New Delhi: Even as Prime Minister Narendra Modi and Chinese President Xi Jinping on Friday shook hands and had a conversation on a "range of issues" during the BRICS leaders' informal meeting, China’s state-run media again hit out saying India should immediately pull back its "trespassing troops" from Dokalam area.
Amid a stand-off between the armies of the two countries in the Sikkim section, both PM Modi and President Xi had a conversation on the sidelines of the G20 Summit that began in Germany's Hamburg on Friday.
A commentary in the official Xinhua news agency read: "Indian troops should immediately withdraw to the Indian side of the border as a precondition for any meaningful dialogue between the two countries."It says India has tried to justify its incursion in the name of protecting Bhutan, arguing that Doklam is Bhutanese territory.
It, however, maintains that according to the Convention between Great Britain and China Relating to Sikkim and Tibet (1890), Doklam belongs to China.
However, according to the Convention between Great Britain and China Relating to Sikkim and Tibet (1890), Doklam undoubtedly belongs to China. The agreement was inherited by India after its independence and has been repeatedly confirmed in writing by successive governments of the former British colony, the report published in Xinhua further said.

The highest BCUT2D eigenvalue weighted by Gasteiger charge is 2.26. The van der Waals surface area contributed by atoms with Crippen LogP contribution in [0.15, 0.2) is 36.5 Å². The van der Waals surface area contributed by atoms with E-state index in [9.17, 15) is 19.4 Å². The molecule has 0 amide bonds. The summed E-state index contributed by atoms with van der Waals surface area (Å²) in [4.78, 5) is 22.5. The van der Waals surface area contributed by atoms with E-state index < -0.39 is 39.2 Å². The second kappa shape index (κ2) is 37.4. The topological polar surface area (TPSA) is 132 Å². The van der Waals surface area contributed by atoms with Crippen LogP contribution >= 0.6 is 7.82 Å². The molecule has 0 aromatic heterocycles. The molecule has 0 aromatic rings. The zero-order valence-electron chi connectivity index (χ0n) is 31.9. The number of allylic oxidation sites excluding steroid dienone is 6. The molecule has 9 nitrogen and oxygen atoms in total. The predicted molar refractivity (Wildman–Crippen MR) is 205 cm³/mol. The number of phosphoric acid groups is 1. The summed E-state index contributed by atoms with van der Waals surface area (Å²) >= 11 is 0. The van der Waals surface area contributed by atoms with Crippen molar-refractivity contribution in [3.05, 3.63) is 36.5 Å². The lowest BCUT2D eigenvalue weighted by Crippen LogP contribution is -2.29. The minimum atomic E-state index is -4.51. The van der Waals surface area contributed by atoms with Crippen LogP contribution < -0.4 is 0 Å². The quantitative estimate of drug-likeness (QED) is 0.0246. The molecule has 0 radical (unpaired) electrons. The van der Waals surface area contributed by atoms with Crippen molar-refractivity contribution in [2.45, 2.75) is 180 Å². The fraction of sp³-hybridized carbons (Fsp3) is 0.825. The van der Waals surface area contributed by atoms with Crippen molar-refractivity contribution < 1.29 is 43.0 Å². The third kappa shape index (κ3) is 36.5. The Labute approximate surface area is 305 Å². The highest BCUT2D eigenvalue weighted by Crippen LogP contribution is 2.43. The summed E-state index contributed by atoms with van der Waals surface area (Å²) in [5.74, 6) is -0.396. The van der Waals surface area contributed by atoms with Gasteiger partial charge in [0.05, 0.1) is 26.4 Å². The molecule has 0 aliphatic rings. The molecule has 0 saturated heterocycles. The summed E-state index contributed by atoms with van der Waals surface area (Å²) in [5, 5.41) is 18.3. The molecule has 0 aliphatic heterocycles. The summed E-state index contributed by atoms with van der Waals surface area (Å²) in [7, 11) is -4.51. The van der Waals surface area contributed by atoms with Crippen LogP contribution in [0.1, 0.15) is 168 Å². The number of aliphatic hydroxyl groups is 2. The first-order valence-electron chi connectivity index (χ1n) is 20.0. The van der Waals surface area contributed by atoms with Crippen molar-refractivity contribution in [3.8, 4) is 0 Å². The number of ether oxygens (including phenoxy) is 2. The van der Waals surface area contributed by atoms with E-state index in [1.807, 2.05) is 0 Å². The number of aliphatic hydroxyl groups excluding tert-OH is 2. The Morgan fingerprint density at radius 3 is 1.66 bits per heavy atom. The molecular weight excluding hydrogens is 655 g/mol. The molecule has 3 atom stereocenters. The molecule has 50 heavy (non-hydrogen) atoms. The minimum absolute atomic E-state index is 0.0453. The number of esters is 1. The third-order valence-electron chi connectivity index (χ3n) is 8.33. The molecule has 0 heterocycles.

China and India have been engaged in a standoff in the Dokalam area near the Bhutan tri-junction for past 19 days after a Chinese Army's construction party attempted to build a road. Doka La is the Indian name for the region which Bhutan recognises as Dokalam, while China claims it as part of its Donglang region.
India has said Beijing's action to "unilaterally determine tri-junction points" is in violation of a 2012 India-China agreement. According to the agreement, the boundary will be decided by consulting all the concerned parties.
The two countries share a little over 200 km of border in the Sikkim sector.
China's state-run media on Wednesday had quoted Chinese analysts as saying that Beijing would be forced to use a "military way" to end the standoff in the Sikkim sector if India refuses to listen to the "historical lessons" being offered by it.